101 Ways to Promote Your Comics

It’s been awhile since I’ve done this.  I’ve got a new list of 101 things today.  Believe me, it was VERY tricky to put this list together.  This week, I present to you a list of 101 ways to promote your comics.  Well…what are you waiting for?  Start reading it!


1.  Start a Twitter account.

2.  Get on Facebook.

3.  Blog on WordPress.com or Google Blogger.

4.  Print up business cards.

5.  Start a YouTube account.

6.  Visit local comics stores.

7.  Get a DeviantArt account.

8.  Sell prints of your work.

9.  Sell original art.

10.  Attend comics conventions.

11.  Sell your comics at conventions.

12.  Join clubs and associations dedicated to comics.

13. Join online forums dedicated to comics.

14. Contribute to comics newsgroups.

15. Join LinkedIn.

16. Donate copies of your comics to charity.

17. Contribute articles to publications, blogs and e-zines.

18. Join MoCCA.  (The Museum of Cartoon and Comic Art – the membership fee is tax-deductible!)

19. Take drawing classes.

20. Post paper notices up on community bulletin boards.

21. Give panels and seminars on comics.

22. Get a Tumblr account.

23. Meet with other cartoonists at a bar, cafe, etc.

24. Attach the title of your comics with name and URL to your email signatures. (It worked for Hotmail, didn’t it?)

25. Post up flyers with your comics’ title and URL.

26. Track your comics blog or site with analytics (like Google Analytics).

27. Add an RSS feed to your blog.

28. Join MySpace.

29. Measure your social media influence on Klout.

30.  Go on the radio.

31.  Send out press releases.

32.  Post to multiple social networks with Ping.fm

33.  Put an entry up on Wikipedia.

34.  Stump for someone else’s work.

35.  Put up signs pitching your comics.

36.  Put your comic art & URL on t-shirts and bags.

37.  Associate with related fields (illustration, graphic design, animation, etc).

38.  Wear a sandwich board.

39.  Get a billboard!  (If you can scrape up the money, that is.)

40.  Send out greeting cards/postcards with your comic art & URL.

41.  Follow the comics market to stay current.

42.  Read books on marketing.

43.  Listen to podcasts.

44.  Adapt your comics for IPad, Kindle, etc.

45.  Pitch your work to newspapers, magazines and other print media.

46.  Visit your local library.

47.  Use word-of-mouth marketing.

48.  Tell others about your comics.

49.  Develop an elevator pitch.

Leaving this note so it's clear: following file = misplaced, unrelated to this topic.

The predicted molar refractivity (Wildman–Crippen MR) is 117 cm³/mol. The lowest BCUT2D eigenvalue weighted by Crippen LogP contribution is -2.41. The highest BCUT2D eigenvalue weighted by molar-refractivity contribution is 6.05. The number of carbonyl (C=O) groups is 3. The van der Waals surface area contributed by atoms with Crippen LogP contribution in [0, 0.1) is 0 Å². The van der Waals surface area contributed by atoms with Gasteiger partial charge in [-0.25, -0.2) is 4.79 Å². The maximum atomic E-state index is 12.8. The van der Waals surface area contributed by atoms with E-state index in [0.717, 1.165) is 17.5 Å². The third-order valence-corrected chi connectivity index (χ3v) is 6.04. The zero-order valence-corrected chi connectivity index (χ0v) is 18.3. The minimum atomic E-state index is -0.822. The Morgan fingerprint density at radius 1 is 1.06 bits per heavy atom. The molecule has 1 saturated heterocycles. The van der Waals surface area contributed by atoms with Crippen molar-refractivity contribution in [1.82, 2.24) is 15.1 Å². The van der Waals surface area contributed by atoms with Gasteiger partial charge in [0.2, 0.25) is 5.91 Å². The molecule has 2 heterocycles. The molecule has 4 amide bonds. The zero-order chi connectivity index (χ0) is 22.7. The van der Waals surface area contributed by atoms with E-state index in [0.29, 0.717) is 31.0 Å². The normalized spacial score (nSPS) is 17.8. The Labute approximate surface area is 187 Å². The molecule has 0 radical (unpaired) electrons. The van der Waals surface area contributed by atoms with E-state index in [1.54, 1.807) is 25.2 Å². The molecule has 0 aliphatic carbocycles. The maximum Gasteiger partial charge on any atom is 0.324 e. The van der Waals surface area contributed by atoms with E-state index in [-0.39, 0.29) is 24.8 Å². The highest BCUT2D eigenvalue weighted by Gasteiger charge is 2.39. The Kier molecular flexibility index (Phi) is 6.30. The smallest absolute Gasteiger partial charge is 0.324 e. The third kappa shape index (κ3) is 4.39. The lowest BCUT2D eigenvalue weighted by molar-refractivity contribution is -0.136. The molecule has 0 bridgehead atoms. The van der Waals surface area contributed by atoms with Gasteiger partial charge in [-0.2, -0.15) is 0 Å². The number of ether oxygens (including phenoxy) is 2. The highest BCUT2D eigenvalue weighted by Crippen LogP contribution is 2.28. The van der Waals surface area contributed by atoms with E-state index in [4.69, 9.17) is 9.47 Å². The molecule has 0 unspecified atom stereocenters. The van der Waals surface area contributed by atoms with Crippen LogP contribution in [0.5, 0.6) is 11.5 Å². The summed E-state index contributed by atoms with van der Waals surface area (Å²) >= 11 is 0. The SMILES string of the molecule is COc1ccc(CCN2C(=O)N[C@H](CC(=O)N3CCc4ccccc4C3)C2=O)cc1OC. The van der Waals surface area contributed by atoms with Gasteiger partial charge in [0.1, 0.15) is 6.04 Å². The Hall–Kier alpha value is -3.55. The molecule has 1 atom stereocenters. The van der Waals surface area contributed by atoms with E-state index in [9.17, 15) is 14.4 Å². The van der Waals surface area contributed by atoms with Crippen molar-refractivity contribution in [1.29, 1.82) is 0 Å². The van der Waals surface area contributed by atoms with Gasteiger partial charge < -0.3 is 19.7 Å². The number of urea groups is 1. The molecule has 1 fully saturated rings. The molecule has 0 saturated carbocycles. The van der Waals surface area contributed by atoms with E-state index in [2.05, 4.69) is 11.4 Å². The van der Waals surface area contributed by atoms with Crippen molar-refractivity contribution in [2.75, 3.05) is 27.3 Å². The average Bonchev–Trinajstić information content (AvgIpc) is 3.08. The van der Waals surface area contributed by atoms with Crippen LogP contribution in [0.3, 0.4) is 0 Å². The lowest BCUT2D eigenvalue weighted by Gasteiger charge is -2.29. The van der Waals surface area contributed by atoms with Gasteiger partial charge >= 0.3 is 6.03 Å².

50.  Draw on-site sketches of people, buildings, landscapes, etc.

51.  Help out the Comic Book Legal Defense Fund.

52.  Go to an art museum for inspiration.

53.  Go on Squidoo.

54.  Buy your own domain name.

55.  Set up a mailing list.

56.  Email someone to tell them about your comics.

57.  Come up with a written marketing plan.

58.  Devise a catchy name for your comic.

59.  Find a niche.

60.  Use social media in conjunction with your blog or website.

61.  See what other comics creators do to promote their work.

62.  Submit to Digg.

63.  Submit to StumbleUpon.

64.  Start a podcast.

65.  Respond promptly to any communication (i.e. blog comment, email).

66.  Investigate for opportunities in the field of illustration.

67.  Make publicity contacts.

68.  Get testimonials on how good your comics are.

69.  Promote your comics with a text message.

70.  Network.

71.  Get involved in your community.

72.  Get a free email account.

73.  Give public speeches about your work.

74.  If you’re not good at public speaking, take lessons or join Toastmasters.

75.  Become an expert in the field of comics.

76.  Submit your comics URL to search engines like Google and Bing.

77.  Put your comics URL in directories.

78.  Practice your writing skills.

79.  Do television appearances.

80.  Use Google Plus.

81.  Exchange links with other comics.

82.  Automate social media communication about your comics through SocialOOmph

83.  Develop brand-name awareness for your comics.

84.  Have patience.

85.  Subscribe to trade journals on comics & related fields.

86.  Be imaginative.

87.  Think of unusual ideas.

88.  Take a genuine interest in other people.

89.  Stay focused.

90.  Show passion and enthusiasm for your comics.

91.  Give out stickers and bumper stickers with your comics title and URL.

92.  Practice SEO for your comics site.

93.  Never stop learning.

94.  Always be marketing.

95.  Show how your comics came to be.

96.  Use viral marketing.

97.  Read the works of Will Eisner.

98.  Read the works of Scott McCloud.

99.  Make magnets with your comics title and URL.

100.  Set up an email list.

101.  Draw comics regularly!

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About Max West

I am a freelance artist and the creator of Sunnyville Stories, an independent slice-of-life comics series.
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